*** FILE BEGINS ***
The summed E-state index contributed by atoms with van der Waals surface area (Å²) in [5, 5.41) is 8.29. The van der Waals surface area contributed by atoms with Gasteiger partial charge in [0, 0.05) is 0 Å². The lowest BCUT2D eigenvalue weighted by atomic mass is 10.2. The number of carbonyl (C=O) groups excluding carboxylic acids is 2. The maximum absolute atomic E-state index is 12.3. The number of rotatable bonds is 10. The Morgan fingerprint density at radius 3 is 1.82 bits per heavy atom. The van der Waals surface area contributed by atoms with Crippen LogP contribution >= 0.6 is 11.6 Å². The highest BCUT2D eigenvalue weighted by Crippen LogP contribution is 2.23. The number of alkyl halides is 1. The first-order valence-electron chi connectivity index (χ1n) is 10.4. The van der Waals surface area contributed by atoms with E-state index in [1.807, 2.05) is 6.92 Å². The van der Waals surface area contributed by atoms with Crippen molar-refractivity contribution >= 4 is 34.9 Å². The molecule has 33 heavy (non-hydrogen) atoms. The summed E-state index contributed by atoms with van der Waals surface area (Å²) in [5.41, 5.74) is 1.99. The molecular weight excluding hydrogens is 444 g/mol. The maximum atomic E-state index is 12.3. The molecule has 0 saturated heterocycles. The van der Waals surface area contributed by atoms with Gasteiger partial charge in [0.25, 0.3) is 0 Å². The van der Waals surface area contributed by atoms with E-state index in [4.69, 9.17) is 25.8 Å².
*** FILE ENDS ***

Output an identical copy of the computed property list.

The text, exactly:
The summed E-state index contributed by atoms with van der Waals surface area (Å²) in [5, 5.41) is 8.29. The van der Waals surface area contributed by atoms with Gasteiger partial charge in [0, 0.05) is 0 Å². The lowest BCUT2D eigenvalue weighted by atomic mass is 10.2. The number of carbonyl (C=O) groups excluding carboxylic acids is 2. The maximum absolute atomic E-state index is 12.3. The number of rotatable bonds is 10. The Morgan fingerprint density at radius 3 is 1.82 bits per heavy atom. The van der Waals surface area contributed by atoms with Crippen LogP contribution >= 0.6 is 11.6 Å². The highest BCUT2D eigenvalue weighted by Crippen LogP contribution is 2.23. The number of alkyl halides is 1. The first-order valence-electron chi connectivity index (χ1n) is 10.4. The van der Waals surface area contributed by atoms with E-state index in [1.807, 2.05) is 6.92 Å². The van der Waals surface area contributed by atoms with Crippen molar-refractivity contribution >= 4 is 34.9 Å². The molecule has 33 heavy (non-hydrogen) atoms. The summed E-state index contributed by atoms with van der Waals surface area (Å²) in [5.41, 5.74) is 1.99. The molecular weight excluding hydrogens is 444 g/mol. The maximum atomic E-state index is 12.3. The molecule has 0 saturated heterocycles. The van der Waals surface area contributed by atoms with Gasteiger partial charge in [0.25, 0.3) is 0 Å². The van der Waals surface area contributed by atoms with E-state index in [4.69, 9.17) is 25.8 Å².